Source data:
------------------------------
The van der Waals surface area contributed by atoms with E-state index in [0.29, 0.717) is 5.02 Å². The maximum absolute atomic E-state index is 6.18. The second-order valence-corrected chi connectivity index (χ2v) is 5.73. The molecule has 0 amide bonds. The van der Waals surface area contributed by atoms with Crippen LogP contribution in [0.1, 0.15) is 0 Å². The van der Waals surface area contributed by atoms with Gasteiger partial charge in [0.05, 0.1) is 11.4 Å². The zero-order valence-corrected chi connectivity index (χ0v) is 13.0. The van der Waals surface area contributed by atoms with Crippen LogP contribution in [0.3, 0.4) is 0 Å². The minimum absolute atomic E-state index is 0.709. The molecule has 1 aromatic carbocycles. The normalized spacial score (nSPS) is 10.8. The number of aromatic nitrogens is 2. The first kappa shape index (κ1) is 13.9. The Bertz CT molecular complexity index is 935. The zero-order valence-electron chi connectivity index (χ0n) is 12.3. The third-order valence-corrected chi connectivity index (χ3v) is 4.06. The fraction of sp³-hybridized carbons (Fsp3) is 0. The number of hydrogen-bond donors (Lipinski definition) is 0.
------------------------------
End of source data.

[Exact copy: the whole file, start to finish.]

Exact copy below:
The van der Waals surface area contributed by atoms with E-state index in [0.29, 0.717) is 5.02 Å². The maximum absolute atomic E-state index is 6.18. The second-order valence-corrected chi connectivity index (χ2v) is 5.73. The molecule has 0 amide bonds. The van der Waals surface area contributed by atoms with Crippen LogP contribution in [0.1, 0.15) is 0 Å². The van der Waals surface area contributed by atoms with Gasteiger partial charge in [0.05, 0.1) is 11.4 Å². The zero-order valence-corrected chi connectivity index (χ0v) is 13.0. The van der Waals surface area contributed by atoms with Crippen LogP contribution in [0.3, 0.4) is 0 Å². The minimum absolute atomic E-state index is 0.709. The molecule has 1 aromatic carbocycles. The normalized spacial score (nSPS) is 10.8. The number of aromatic nitrogens is 2. The first kappa shape index (κ1) is 13.9. The Bertz CT molecular complexity index is 935. The zero-order valence-electron chi connectivity index (χ0n) is 12.3. The third-order valence-corrected chi connectivity index (χ3v) is 4.06. The fraction of sp³-hybridized carbons (Fsp3) is 0. The number of hydrogen-bond donors (Lipinski definition) is 0.